Should theology agree with the sophist critique of nomos? It would seem so, as Thomas would say: The institutions of society are the product of human construction, and the claim that they are rooted in "nature" is a rhetorical device. It is human all the way down. If it is argued that the constructs of nomos are rooted in man's inherent sociability, so be it; and if it is argued that natural explanations can be provided for social institutions and rituals, so be it. But the specific forms that nomos takes are historical, and historical all the way down. They could have been different because they are different elsewhere; what is arbre in France is tree here, and what Russians accomplish with a bear hug the British accomplish with (perhaps) a weak handshake. For the theologian, though, this means that nomos cannot be trusted to establish peace or justice, for "apart from nomos the righteousness of God has been manifested." It is one of Nussbaum's great contributions that she recognizes that Aristotle demands "trust" for the formation of good character Etrust in the institutions and conventions that order the social relations that form a good character, trust in, say, the educational institutions and practices that are part of the paideia of a virtuous Hellene. But it seems that, contrary to Aristotle, theology must side with the sophists here: precisely because nomos is human, it is not to be trusted Eit is Protean and even where nomos does not change form, it is more honored in the breach than in the observance.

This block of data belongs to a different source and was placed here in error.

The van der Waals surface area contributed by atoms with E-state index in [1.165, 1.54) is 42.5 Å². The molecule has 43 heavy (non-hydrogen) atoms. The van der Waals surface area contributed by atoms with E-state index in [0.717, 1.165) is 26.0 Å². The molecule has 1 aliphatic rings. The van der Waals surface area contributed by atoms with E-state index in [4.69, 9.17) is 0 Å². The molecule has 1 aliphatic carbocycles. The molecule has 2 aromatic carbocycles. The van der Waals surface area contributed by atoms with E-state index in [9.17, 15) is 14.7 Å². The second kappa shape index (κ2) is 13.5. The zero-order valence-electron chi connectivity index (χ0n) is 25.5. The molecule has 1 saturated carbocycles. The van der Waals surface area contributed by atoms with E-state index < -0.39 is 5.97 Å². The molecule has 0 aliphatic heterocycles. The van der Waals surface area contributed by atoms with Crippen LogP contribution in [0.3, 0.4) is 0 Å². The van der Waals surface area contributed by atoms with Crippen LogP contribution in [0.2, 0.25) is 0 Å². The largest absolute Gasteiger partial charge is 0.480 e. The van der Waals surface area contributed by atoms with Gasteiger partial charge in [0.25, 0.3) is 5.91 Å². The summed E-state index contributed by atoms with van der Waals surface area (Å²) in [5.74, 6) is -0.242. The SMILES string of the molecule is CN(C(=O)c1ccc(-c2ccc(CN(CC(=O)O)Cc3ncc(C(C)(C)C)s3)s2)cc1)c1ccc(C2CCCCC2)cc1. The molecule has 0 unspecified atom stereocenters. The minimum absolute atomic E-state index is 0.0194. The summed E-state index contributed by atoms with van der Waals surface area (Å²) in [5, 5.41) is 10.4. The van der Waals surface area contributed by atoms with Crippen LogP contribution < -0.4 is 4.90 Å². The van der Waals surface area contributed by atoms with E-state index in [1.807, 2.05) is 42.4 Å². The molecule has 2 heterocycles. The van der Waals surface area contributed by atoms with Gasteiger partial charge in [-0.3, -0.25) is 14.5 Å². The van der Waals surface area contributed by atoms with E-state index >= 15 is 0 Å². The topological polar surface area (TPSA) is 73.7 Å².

There is a sed contra here, at least as regards Torah/Nomos, for that is not human all the way down, but divine. I'm not sure where this goes, but it's not obvious that it means the theologian ends up anti-sophist. For even Torah must be enacted by humans; the "blueprint" in the text is from God, but the construction of the ark is from Bezalel and Oholiab.
posted by Peter J. Leithart on Wednesday, February 11, 2004 at 03:48 PM
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